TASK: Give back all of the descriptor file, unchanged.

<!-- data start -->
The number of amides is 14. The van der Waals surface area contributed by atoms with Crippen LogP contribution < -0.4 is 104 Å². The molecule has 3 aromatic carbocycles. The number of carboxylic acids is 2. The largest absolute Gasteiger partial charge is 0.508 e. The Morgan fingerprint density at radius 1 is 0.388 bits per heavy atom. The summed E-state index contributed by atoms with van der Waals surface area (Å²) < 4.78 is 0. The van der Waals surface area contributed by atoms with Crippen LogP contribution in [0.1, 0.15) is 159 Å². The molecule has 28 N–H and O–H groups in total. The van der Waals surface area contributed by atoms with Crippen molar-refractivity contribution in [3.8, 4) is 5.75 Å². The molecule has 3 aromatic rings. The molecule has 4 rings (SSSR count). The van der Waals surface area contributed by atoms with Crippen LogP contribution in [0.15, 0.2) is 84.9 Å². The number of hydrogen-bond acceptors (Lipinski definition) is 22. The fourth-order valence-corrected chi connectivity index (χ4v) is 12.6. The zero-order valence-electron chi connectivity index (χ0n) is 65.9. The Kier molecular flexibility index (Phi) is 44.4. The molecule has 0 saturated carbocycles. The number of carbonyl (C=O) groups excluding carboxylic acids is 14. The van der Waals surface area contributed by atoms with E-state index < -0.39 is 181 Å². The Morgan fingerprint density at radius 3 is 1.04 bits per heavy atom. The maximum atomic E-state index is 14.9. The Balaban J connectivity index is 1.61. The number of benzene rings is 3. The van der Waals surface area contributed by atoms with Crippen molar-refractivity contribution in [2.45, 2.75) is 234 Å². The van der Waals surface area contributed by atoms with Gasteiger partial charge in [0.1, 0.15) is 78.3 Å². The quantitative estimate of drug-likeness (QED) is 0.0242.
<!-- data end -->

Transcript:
The number of amides is 14. The van der Waals surface area contributed by atoms with Crippen LogP contribution < -0.4 is 104 Å². The molecule has 3 aromatic carbocycles. The number of carboxylic acids is 2. The largest absolute Gasteiger partial charge is 0.508 e. The Morgan fingerprint density at radius 1 is 0.388 bits per heavy atom. The summed E-state index contributed by atoms with van der Waals surface area (Å²) < 4.78 is 0. The van der Waals surface area contributed by atoms with Crippen LogP contribution in [0.1, 0.15) is 159 Å². The molecule has 28 N–H and O–H groups in total. The van der Waals surface area contributed by atoms with Crippen molar-refractivity contribution in [3.8, 4) is 5.75 Å². The molecule has 3 aromatic rings. The molecule has 4 rings (SSSR count). The van der Waals surface area contributed by atoms with Crippen LogP contribution in [0.15, 0.2) is 84.9 Å². The number of hydrogen-bond acceptors (Lipinski definition) is 22. The fourth-order valence-corrected chi connectivity index (χ4v) is 12.6. The zero-order valence-electron chi connectivity index (χ0n) is 65.9. The Kier molecular flexibility index (Phi) is 44.4. The molecule has 0 saturated carbocycles. The number of carbonyl (C=O) groups excluding carboxylic acids is 14. The van der Waals surface area contributed by atoms with E-state index < -0.39 is 181 Å². The Morgan fingerprint density at radius 3 is 1.04 bits per heavy atom. The maximum atomic E-state index is 14.9. The Balaban J connectivity index is 1.61. The number of benzene rings is 3. The van der Waals surface area contributed by atoms with Crippen molar-refractivity contribution in [2.45, 2.75) is 234 Å². The van der Waals surface area contributed by atoms with Gasteiger partial charge in [0.1, 0.15) is 78.3 Å². The quantitative estimate of drug-likeness (QED) is 0.0242.